French Beer for an All American Holiday
Asked which of his portfolio of French microbrews would pair well with a traditional American Thanksgiving feast, importer Jocelyn Cambier ponders the question.
Cambier, who was born in Brittany and raised in Paris, confesses that he's more likely to celebrate the holiday with guinea hen, partridge or grouse. But as a U.S. resident for the past 27 years, he's familiar with our customs and cuisine, and he knows there's more than one answer to the question. "Turkey can taste so differently depending on the stuffing," he says.
For a savory stuffing incorporating sausage, walnuts or chestnuts, he recommends Biere aux Noix from Brasserie Mandrin in St. Martin d'Heres. This amber ale is made with walnuts from the Dauphine region of southeast France. It has a dry, nutty flavor with a slightly astringent finish and a touch of hops.
For a spicier stuffing, maybe one incorporating sage, fennel or tarragon, Cambier suggests uncapping a bottle of Biere au Sapin from the same brewery. Flavored with pine tree buds and needles from the Vercors and Chartreuse forests, this beer has an assertive (but not overpowering) evergreen aroma and a sweet, sappy flavor with caramel malt and spicy hops poking through.
For a stuffing incorporating fruit, Cambier's pick is Bourguignonne Brune from the Brasserie la Bourguignonne in Beaune. This mahogany-colored brew has the sour-cherry tartness of a Belgian red ale but a dry, smoky finish.
The great French scientist Louis Pasteur, who explained the nature of fermentation and developed the process of pasteurization for extending the shelf life of perishable liquids, arguably did more to advance the science of brewing than anyone else in history. And yet we associate France far more with vineyards than hop yards. Other than Fischer and Kronenbourg, from the Alsace region bordering Germany (and maybe Jenlain, a country ale brewed not far from Belgium), French beers are unknown in the United States.
"People have no idea of the variety of beers available," Cambier says. "We have great water. . . . France offers a variety of micro-climates. Barley grown in Brittany is not quite the same as that grown in the Alps or Flanders."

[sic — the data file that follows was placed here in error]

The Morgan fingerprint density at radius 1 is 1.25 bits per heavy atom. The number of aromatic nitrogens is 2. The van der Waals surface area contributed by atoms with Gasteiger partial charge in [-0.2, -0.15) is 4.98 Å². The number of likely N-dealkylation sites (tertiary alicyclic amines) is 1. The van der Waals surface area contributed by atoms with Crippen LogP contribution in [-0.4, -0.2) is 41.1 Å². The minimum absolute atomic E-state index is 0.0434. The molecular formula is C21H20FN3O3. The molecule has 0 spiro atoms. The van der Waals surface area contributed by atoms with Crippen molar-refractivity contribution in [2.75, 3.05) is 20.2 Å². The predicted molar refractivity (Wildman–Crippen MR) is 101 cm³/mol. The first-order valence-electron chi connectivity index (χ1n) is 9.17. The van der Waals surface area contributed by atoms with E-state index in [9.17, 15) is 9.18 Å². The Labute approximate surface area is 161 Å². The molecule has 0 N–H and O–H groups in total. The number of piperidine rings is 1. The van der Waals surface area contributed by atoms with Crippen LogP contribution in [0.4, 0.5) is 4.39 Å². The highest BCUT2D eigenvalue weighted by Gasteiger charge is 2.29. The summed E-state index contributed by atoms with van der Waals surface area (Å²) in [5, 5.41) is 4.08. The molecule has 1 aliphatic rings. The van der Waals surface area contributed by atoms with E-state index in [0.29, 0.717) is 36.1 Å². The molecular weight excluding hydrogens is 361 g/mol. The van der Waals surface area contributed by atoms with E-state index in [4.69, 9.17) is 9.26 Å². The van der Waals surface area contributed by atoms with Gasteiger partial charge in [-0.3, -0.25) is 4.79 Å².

Cambier broke into the hospitality business as an expert on wine ("I am a total Burgundy lover"). He worked as a sommelier for Le Pavillon and Galileo in the District before forming his own company, J. Cambier Imports in Great Falls. He carries more than 100 varieties of wine from France, Spain, Portugal and Argentina.
About 18 months ago, Cambier was making a sales pitch to a distributor in Denver. After sampling 48 wines, he felt his palate grow fatigued and decided to refresh himself with a glass of beer at a local bistro. "It dawned on me," he says. "I'd been going to the finest French restaurants around the country, and none of them served French beer."
Cambier did some research and learned that about 150 microbreweries are operating in France. He blind-tasted 100 of their beers before settling on 15 brands from seven breweries to import to the States. The selection ranges from perfectly quaffable blond ales such as La Drolesse from the Brasserie La Sancerroise in Sancerre to exotic brews such as La Mouska from the Brasserie d'Oc in Meze, made with muscat grapes and honey in addition to secret ingredients.
La Mouska would pair well with a slice of pecan pie, Cambier suggests. For pumpkin pie, he recommends the Grand Cru from the Brasserie Saint-Rieul in Trumilly, a strong Belgian-style spiced ale with an orange-blossom aroma and a honeyish sweetness.
At 9 percent alcohol by volume, the Grand Cru is a formidable beer, but the rich flavor masks the alcohol well. Most of Cambier's brands average between 6 and 8 percent alcohol, slightly higher than mass-market American beers.
Before you waddle away, sated, from Thanksgiving dinner, Cambier has one more beer to offer as a digestive: La Verte from the Brasserie du Mont Blanc, in the foothills of the Alps. The beer is packaged in clear glass bottles to showcase the unusual pale-green hue. It's flavored with an Alpine herb and relative of wormwood called genepi, which is also the basis for a liqueur of the same name and an ingredient in such spirits as green chartreuse and absinthe. La Verte has a flavor similar to that of anise but perhaps a little sweeter and subtler.
Cambier's beers are available in 330- and 750-milliliter bottles (there's no draft, but he's working on importing five-liter mini-kegs for some of the beers) and can be found at select outlets in Northern Virginia, the District and Montgomery County. They've been popping up at well-stocked retailers such as Chevy Chase Wine & Spirits and Whole Foods Markets; at beer-focused restaurants such as Rustico and the Georgetown location of Pizzeria Paradiso; and, perhaps most gratifyingly for Cambier, at French restaurants such as the tony Michel Richard Citronelle in Georgetown.
Greg Kitsock's column appears every other week. He can be reached at firstname.lastname@example.org.